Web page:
Water discovered in first samples from asteroid Bennu – Noovo Info

Seven years after the launch of the OSIRIS-Rex spacecraft, in which Canada is involved, NASA presented the samples from Bennu, an asteroid about 4.6 billion years old that was returned to Earth two weeks ago.

Initial analyzes show that these samples contain water and carbon, but could also contain organic compounds such as sugar or amino acids. These basic units of proteins and DNA are essential to all life on Earth.

“Who are we? Where do we come from? What place do we have in this immensity we call the universe?” “This mission will allow our scientists to study the formation of our planet over generations,” NASA Chief Administrator Bill Nelson said during a press conference on Wednesday in Houston.

To understand who we are, we must study the composition of the building blocks of life, he summarized.

The Canadian contribution

In the coming weeks, as the Canadian Space Agency (CSA) completes construction of a new clean room at its headquarters in Longueuil, parts of Bennu will be transported into the country.

ASC geologist Caroline-Emmanuelle Morisset will be responsible for preserving these samples.

She told The Canadian Press that Bennu is particularly interesting because it has remained virtually unchanged since the formation of the solar system 4.6 billion years ago.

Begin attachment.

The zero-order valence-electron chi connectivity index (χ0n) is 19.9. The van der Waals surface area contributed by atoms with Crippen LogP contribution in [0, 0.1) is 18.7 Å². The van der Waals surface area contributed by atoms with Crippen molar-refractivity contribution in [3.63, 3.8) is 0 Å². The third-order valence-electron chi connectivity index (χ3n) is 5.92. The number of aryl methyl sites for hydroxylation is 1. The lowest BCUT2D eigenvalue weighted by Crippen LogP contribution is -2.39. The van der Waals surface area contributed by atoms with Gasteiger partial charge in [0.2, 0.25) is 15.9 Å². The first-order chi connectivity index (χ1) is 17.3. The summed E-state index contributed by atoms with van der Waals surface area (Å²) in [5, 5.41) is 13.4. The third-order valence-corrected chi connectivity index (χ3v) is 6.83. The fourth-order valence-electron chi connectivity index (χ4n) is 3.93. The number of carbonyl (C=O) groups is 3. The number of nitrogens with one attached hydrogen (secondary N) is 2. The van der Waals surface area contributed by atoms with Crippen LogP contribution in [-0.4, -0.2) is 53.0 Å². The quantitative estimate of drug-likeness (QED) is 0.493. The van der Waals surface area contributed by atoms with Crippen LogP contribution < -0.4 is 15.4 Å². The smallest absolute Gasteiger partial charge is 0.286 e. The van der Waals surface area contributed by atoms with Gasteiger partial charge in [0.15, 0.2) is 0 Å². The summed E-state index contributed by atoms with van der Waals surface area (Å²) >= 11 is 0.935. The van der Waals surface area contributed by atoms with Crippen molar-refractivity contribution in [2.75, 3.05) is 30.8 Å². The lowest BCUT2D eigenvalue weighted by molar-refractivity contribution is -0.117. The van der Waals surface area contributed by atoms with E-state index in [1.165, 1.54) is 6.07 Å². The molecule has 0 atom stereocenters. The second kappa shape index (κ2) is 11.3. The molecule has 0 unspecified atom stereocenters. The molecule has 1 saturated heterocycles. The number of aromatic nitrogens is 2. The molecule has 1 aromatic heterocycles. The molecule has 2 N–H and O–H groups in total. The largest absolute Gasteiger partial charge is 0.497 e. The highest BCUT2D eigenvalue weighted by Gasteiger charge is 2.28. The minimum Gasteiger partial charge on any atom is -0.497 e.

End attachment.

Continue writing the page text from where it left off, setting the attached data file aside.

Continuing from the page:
“The samples are stored in closed containers under nitrogen to protect them from interactions with the atmosphere,” explains the scientist.

“So they are not contaminated, unlike meteorites, which could be similar to Bennu but passed through the atmosphere and therefore could have been contaminated by Earth.”

It is the purity of this asteroid’s sample that makes this mission a turning point in space exploration.

Canada receives 4% of the sample, which Caroline-Emmanuelle Morisset estimates is between 4 and 10 grams.

The Canadian scientific community will have access to asteroid pieces in the space agency’s laboratories as Canada invested $61 million in the mission.

A laser mapping system developed by the CSA was integrated into the spacecraft of the OSIRIS-Rex mission.

The Canadian laser altimeter, called OLA (OSIRIS-REx Laser Altimeter), made it possible to create three-dimensional maps of Bennu to help the mission team select a location to collect a sample.